The Bright Field by R.S.Thomas

A reading of the poem by Carol O'Connor





On Wednesday the 16th of June, Carol O’Connor led a Spiritual Reading Group session via Zoom on the Welsh poet R.S. Thomas.


Four poems were discussed, the fourth poem being ‘The Bright Field’.


This image is a pencil colour drawing by Philip Harvey.






The Bright Field


I have seen the sun break through to illuminate a small field for a while, and gone my way and forgotten it. But that was the pearl of great price, the one field that had treasure in it. I realize now that I must give all that I have to possess it. Life is not hurrying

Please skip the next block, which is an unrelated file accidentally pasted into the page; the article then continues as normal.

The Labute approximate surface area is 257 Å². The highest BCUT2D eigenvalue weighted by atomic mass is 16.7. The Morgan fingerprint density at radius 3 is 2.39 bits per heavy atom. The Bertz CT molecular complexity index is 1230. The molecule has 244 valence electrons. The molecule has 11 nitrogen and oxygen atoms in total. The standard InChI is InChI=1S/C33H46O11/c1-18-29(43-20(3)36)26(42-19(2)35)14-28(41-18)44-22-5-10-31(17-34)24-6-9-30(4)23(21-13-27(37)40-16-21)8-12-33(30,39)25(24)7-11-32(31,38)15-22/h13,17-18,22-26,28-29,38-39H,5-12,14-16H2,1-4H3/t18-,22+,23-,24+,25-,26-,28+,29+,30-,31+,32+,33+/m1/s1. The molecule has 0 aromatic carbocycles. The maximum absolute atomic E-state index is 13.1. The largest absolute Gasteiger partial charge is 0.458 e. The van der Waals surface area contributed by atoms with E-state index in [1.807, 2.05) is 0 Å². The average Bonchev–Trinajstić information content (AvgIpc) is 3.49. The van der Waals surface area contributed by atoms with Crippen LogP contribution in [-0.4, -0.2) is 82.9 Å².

on to a receding future, nor hankering after an imagined past. It is the turning aside like Moses to the miracle of the lit bush, to a brightness that seemed as transitory as your youth once, but is the eternity that awaits you.